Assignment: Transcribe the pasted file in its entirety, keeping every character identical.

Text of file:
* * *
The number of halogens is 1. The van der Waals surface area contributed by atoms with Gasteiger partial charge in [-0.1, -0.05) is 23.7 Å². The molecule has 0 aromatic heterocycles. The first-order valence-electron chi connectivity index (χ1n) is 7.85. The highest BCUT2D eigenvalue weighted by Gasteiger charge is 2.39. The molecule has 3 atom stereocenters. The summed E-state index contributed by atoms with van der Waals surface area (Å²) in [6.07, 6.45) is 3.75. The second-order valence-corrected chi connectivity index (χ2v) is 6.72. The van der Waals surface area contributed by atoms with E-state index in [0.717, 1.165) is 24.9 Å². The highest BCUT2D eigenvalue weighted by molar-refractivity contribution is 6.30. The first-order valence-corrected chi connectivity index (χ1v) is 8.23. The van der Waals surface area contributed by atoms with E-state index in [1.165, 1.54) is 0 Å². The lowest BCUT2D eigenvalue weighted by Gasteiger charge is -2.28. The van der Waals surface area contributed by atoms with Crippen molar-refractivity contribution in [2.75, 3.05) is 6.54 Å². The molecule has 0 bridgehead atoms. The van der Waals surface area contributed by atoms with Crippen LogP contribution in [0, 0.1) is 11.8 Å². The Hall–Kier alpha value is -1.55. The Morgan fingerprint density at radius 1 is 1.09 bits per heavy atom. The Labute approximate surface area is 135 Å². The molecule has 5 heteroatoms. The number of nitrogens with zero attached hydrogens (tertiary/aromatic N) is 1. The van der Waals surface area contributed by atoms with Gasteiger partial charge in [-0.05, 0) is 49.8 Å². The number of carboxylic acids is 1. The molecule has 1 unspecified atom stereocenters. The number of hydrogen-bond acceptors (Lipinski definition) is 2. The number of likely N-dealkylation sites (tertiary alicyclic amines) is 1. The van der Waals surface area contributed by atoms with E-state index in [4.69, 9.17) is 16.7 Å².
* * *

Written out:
The number of halogens is 1. The van der Waals surface area contributed by atoms with Gasteiger partial charge in [-0.1, -0.05) is 23.7 Å². The molecule has 0 aromatic heterocycles. The first-order valence-electron chi connectivity index (χ1n) is 7.85. The highest BCUT2D eigenvalue weighted by Gasteiger charge is 2.39. The molecule has 3 atom stereocenters. The summed E-state index contributed by atoms with van der Waals surface area (Å²) in [6.07, 6.45) is 3.75. The second-order valence-corrected chi connectivity index (χ2v) is 6.72. The van der Waals surface area contributed by atoms with E-state index in [0.717, 1.165) is 24.9 Å². The highest BCUT2D eigenvalue weighted by molar-refractivity contribution is 6.30. The first-order valence-corrected chi connectivity index (χ1v) is 8.23. The van der Waals surface area contributed by atoms with E-state index in [1.165, 1.54) is 0 Å². The lowest BCUT2D eigenvalue weighted by Gasteiger charge is -2.28. The van der Waals surface area contributed by atoms with Crippen molar-refractivity contribution in [2.75, 3.05) is 6.54 Å². The molecule has 0 bridgehead atoms. The van der Waals surface area contributed by atoms with Crippen LogP contribution in [0, 0.1) is 11.8 Å². The Hall–Kier alpha value is -1.55. The Morgan fingerprint density at radius 1 is 1.09 bits per heavy atom. The Labute approximate surface area is 135 Å². The molecule has 5 heteroatoms. The number of nitrogens with zero attached hydrogens (tertiary/aromatic N) is 1. The van der Waals surface area contributed by atoms with Gasteiger partial charge in [-0.05, 0) is 49.8 Å². The number of carboxylic acids is 1. The molecule has 1 unspecified atom stereocenters. The number of hydrogen-bond acceptors (Lipinski definition) is 2. The number of likely N-dealkylation sites (tertiary alicyclic amines) is 1. The van der Waals surface area contributed by atoms with E-state index in [4.69, 9.17) is 16.7 Å².